—David Cole, Georgetown Law, ACLU National Legal Director, author of Engines of Liberty: How Citizen Movements Succeed 
 
“It’s pretty unusual to be moved to tears by a closely argued book on constitutional law.  But Driver’s The Schoolhouse Gate is a most unusual book.  Written with elegance and passion, Driver’s account of the role of the U. S. Supreme Court in defining the rights of students in our public schools is also an uncompromising work of meticulous scholarship, which will define our understanding of its topic for years to come. But there’s something more: there’s an indefinable quality of hope and love in this book, for our flawed yet aspiring processes of constitutional adjudication, as well as for the millions of children whose futures they shape.”
—Martha C. Nussbaum, University of Chicago, author of The Fragility of Goodness

 
“The Schoolhouse Gate is a gripping, comprehensive, and accessible analysis of the role of the Supreme Court in the regulation of student life in public primary and secondary schooling.  It bristles with insight and eloquence and substantiates Driver’s burgeoning reputation as a leading figure in legal academia.”
—Randall Kennedy, Harvard Law School, author of Race, Crime, and the Law
 
“What a wonderful, engaging, provocative book!  Justin Driver contends that federal courts have an essential role to play in expanding the constitutional rights of public school students.  Even readers who disagree with some of the book’s conclusions—like myself—and believe that school decisions should instead be left largely to school boards, superintendents, principals, teachers, and parents will be forced to grapple with the powerful historical and legal arguments advanced in this impressive volume.”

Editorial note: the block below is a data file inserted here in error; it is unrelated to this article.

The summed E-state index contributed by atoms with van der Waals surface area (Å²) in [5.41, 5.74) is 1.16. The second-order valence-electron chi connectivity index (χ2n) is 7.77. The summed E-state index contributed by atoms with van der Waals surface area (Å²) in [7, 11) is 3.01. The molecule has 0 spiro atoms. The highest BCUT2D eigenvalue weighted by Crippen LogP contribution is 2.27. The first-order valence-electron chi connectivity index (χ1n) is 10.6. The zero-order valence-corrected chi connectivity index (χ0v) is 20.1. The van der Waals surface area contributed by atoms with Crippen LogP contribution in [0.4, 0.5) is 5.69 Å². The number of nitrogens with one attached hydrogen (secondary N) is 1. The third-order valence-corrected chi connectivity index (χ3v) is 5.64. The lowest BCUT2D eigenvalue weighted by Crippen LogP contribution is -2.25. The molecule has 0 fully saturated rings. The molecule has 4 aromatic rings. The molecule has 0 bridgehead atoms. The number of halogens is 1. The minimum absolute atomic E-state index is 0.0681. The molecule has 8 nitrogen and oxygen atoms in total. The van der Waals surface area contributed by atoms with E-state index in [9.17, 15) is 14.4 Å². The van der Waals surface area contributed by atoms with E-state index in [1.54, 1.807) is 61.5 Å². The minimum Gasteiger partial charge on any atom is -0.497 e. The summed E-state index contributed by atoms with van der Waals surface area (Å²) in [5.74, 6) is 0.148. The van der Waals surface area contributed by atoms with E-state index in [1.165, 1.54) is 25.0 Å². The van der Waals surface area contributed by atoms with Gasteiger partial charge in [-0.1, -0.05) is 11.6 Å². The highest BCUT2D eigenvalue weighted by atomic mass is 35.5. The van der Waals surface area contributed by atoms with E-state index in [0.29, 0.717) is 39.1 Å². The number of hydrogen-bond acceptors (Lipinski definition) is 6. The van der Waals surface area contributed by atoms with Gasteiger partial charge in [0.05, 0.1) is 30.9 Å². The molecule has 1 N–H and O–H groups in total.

—Judge J. Harvie Wilkinson III, U.S. Court of Appeals for the Fourth Circuit, author of From Brown to Bakke

“In this sweeping, meticulous, and authoritative account, Justin Driver shows how the Supreme Court has long shaped the lives of students in American public schools, for better but also patently for worse—affirming their freedom of speech yet thwarting it, for example, and ending their separation by race in theory yet making that almost impossible to fulfill in many places throughout the USA. He shows how momentous rulings about education helped make the Court one of the nation’s most powerful institutions, yet politically driven and frustratingly fickle. The Schoolhouse Gate is an important, engrossing, and excellent book, by an important, gifted, and brave thinker and writer.”
Lincoln Caplan, Yale Law School, author of The Tenth Justice

Table Of Contents

Introduction 3

1. Early Encounters with Race, Culture, Religion, and Patriotism 29
2. Freedom of Expression from Black Armbands to BONG HiTS 4 JESUS 72
3. Suspensions, Corporal Punishment, and Intolerable “Zero Tolerance” Policies 141
4. Policing Student Investigations: Searching Students’ Bodies, Suspicionless Drug Testing, and Miranda Warnings 185
5. Equal Protection I: Racial Segregation and the Enduring Battle over Brown v. Board of Education 242
6. Equal Protection II: Funding Disparities, Sex Separations, and Unauthorized Immigration 315
7. The Quiet Détente over Religion and Education 362

Conclusion 423

Acknowledgments 431
Notes 435
Index 537